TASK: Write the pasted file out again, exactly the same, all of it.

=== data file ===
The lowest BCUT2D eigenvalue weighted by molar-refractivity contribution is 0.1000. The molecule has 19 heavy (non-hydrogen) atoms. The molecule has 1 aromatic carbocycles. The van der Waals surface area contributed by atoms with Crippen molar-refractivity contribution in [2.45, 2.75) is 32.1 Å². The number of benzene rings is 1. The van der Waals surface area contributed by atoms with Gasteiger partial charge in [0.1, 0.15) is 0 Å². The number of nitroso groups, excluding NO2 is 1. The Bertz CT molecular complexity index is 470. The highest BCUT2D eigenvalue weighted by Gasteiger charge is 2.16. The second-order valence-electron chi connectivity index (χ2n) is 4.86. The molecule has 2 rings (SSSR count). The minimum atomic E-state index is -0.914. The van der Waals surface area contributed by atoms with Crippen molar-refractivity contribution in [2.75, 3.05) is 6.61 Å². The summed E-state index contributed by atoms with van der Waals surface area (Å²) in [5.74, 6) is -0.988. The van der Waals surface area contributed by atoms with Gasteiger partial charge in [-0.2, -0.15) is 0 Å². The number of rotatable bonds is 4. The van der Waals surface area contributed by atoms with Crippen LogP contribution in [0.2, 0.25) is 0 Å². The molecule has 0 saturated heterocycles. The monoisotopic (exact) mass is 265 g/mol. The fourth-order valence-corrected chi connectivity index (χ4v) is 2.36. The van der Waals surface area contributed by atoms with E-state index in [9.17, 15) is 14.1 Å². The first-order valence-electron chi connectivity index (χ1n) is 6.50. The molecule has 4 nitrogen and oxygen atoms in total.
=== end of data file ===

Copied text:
The lowest BCUT2D eigenvalue weighted by molar-refractivity contribution is 0.1000. The molecule has 19 heavy (non-hydrogen) atoms. The molecule has 1 aromatic carbocycles. The van der Waals surface area contributed by atoms with Crippen molar-refractivity contribution in [2.45, 2.75) is 32.1 Å². The number of benzene rings is 1. The van der Waals surface area contributed by atoms with Gasteiger partial charge in [0.1, 0.15) is 0 Å². The number of nitroso groups, excluding NO2 is 1. The Bertz CT molecular complexity index is 470. The highest BCUT2D eigenvalue weighted by Gasteiger charge is 2.16. The second-order valence-electron chi connectivity index (χ2n) is 4.86. The molecule has 2 rings (SSSR count). The minimum atomic E-state index is -0.914. The van der Waals surface area contributed by atoms with Crippen molar-refractivity contribution in [2.75, 3.05) is 6.61 Å². The summed E-state index contributed by atoms with van der Waals surface area (Å²) in [5.74, 6) is -0.988. The van der Waals surface area contributed by atoms with Gasteiger partial charge in [-0.2, -0.15) is 0 Å². The number of rotatable bonds is 4. The van der Waals surface area contributed by atoms with Crippen LogP contribution in [0.2, 0.25) is 0 Å². The molecule has 0 saturated heterocycles. The monoisotopic (exact) mass is 265 g/mol. The fourth-order valence-corrected chi connectivity index (χ4v) is 2.36. The van der Waals surface area contributed by atoms with E-state index in [9.17, 15) is 14.1 Å². The first-order valence-electron chi connectivity index (χ1n) is 6.50. The molecule has 4 nitrogen and oxygen atoms in total.